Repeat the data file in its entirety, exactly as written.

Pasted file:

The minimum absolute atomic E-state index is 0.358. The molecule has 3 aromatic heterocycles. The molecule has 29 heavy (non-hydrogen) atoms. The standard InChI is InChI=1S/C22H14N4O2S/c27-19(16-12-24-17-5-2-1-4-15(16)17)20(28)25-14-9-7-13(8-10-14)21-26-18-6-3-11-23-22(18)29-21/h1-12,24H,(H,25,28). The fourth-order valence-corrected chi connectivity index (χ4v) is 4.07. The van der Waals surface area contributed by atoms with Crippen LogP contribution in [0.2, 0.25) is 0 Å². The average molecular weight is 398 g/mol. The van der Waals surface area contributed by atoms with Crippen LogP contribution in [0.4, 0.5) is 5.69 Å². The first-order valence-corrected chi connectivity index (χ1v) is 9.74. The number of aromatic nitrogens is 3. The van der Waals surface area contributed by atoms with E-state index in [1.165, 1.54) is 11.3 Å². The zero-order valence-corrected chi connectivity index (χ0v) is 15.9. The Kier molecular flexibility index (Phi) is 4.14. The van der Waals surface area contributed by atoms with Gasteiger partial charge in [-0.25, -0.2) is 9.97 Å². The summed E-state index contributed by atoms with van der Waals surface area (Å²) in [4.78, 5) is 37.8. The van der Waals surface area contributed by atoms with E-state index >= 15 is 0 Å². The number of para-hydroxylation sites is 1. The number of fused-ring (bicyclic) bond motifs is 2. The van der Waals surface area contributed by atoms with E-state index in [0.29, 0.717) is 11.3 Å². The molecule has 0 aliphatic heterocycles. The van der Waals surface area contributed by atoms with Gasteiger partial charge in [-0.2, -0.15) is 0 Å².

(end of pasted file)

The minimum absolute atomic E-state index is 0.358. The molecule has 3 aromatic heterocycles. The molecule has 29 heavy (non-hydrogen) atoms. The standard InChI is InChI=1S/C22H14N4O2S/c27-19(16-12-24-17-5-2-1-4-15(16)17)20(28)25-14-9-7-13(8-10-14)21-26-18-6-3-11-23-22(18)29-21/h1-12,24H,(H,25,28). The fourth-order valence-corrected chi connectivity index (χ4v) is 4.07. The van der Waals surface area contributed by atoms with Crippen LogP contribution in [0.2, 0.25) is 0 Å². The average molecular weight is 398 g/mol. The van der Waals surface area contributed by atoms with Crippen LogP contribution in [0.4, 0.5) is 5.69 Å². The first-order valence-corrected chi connectivity index (χ1v) is 9.74. The number of aromatic nitrogens is 3. The van der Waals surface area contributed by atoms with E-state index in [1.165, 1.54) is 11.3 Å². The zero-order valence-corrected chi connectivity index (χ0v) is 15.9. The Kier molecular flexibility index (Phi) is 4.14. The van der Waals surface area contributed by atoms with Gasteiger partial charge in [-0.25, -0.2) is 9.97 Å². The summed E-state index contributed by atoms with van der Waals surface area (Å²) in [4.78, 5) is 37.8. The van der Waals surface area contributed by atoms with E-state index >= 15 is 0 Å². The number of para-hydroxylation sites is 1. The number of fused-ring (bicyclic) bond motifs is 2. The van der Waals surface area contributed by atoms with E-state index in [0.29, 0.717) is 11.3 Å². The molecule has 0 aliphatic heterocycles. The van der Waals surface area contributed by atoms with Gasteiger partial charge in [-0.2, -0.15) is 0 Å².